My rating: 3 of 5 stars
I read this book two or more years ago and I still have the copy lying about somewhere. Recently I received a copy of Chauhan’s Those Pricey Thakur Girls and decided to at least add this book as “read” on my goodreads shelf.
I remember that I loved the first half. I hadn’t yet read a novel by an Indian author that wasn’t literary and yet boasted competent narrative skills. This author showed her potential from the very first chapter as she set the background for us and let us get a feel for her heroine.
Unfortunately it was like reading…have you ever watched one of those Indian TV serials that are focused on the misunderstandings and misfortunates of two fated-for-each-other people? Recently a lot of them seem to be cropping up and they have meet-cute beginnings and funny incidents and fate intervening to bring them together and so on. Basically every cliche romancelandia has ever invented.
Zoya Factor was like that only with better writing skills and some genuinely funny dialogues.
It was the second half that really disappointed me. Till then suspension of disbelief wasn’t so hard and the protagonist’s silliness, wrong assumptions, bad decisions all seemed endearing. After the halfway mark however my patience was severely tested as all I could feel was embarrassment for the heroine and bewilderment that the hero even liked her, when I couldn’t see a single thing they had in common or a single thing he could admire in her.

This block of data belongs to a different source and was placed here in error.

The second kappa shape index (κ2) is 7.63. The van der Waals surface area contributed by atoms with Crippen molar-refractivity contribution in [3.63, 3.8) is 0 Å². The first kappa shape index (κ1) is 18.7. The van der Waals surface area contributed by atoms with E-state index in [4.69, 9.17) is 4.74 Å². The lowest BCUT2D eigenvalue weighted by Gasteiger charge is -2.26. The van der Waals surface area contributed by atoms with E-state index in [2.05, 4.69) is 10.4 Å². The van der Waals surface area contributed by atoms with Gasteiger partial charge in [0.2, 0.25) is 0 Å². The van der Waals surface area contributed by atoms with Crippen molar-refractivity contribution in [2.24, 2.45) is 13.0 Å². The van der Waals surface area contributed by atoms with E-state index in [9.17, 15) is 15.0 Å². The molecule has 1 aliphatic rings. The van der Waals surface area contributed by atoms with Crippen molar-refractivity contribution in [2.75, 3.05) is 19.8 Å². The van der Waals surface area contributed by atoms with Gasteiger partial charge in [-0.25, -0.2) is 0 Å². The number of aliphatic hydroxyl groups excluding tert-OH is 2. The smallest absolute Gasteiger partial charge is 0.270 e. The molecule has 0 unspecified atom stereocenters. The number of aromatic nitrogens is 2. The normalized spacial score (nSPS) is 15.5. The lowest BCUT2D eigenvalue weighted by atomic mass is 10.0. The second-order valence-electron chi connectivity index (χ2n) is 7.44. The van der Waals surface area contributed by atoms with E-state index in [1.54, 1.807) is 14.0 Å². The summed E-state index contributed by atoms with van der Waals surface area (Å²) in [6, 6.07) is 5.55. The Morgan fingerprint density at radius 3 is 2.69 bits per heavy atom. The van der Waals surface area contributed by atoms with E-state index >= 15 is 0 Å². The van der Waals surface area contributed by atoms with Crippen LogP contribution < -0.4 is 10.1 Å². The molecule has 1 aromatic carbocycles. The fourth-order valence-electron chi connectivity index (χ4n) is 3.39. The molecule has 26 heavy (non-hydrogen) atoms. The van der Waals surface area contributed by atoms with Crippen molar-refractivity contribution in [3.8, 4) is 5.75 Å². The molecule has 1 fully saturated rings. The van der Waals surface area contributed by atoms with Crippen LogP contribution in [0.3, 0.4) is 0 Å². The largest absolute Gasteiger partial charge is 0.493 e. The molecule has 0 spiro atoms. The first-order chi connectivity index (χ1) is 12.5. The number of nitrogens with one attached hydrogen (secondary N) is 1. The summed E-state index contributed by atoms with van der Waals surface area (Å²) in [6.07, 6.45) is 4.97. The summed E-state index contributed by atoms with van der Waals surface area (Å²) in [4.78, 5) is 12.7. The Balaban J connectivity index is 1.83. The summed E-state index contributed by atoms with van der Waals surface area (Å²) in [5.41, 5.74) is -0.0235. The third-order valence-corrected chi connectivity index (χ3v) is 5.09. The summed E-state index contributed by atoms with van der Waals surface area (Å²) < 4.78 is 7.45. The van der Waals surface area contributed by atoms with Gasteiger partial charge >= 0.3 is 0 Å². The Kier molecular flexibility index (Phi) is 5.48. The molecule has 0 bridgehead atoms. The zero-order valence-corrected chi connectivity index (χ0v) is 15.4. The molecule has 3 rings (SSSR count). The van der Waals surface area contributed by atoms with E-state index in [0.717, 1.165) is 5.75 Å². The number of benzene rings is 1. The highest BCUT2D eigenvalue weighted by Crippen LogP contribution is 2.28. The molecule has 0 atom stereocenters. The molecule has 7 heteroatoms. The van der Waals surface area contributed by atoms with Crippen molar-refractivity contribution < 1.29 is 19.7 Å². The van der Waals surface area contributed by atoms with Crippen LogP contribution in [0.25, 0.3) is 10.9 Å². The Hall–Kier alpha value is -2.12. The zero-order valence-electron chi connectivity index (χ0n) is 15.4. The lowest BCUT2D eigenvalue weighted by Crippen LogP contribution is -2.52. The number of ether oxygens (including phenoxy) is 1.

She’s textbook for the kind of heroine I could never root for. She wasn’t resourceful, wasn’t capable of independent, un-influenced thought, held stupid prejudices and made frequent and faulty jumps to wrong conclusions.
The hero was a lot more relatable and I felt almost bad for him because I knew he would end up with her. He was a decent guy, with a lot of integrity who just wanted to prove himself and do a good job as a team captain. The fact that he didn’t believe in lucky charms and the efficacy of having a free-loader hanging around his team, making them think that all their wins came from having her around, didn’t make him arrogant and close-minded. It made him a good captain and an intelligent man.
But you know what nearly made me give up the book three-fourths of the way? – That the heroine was so obviously inferior to the smart, capable, pragmatic hero. I know that’s a relationship dynamic often explored in books and movies – bumbling heroine and cynical hero – and it’s supposed to be a yin-yang, she-balances-him thing, but it didn’t work for me in this book. It just didn’t.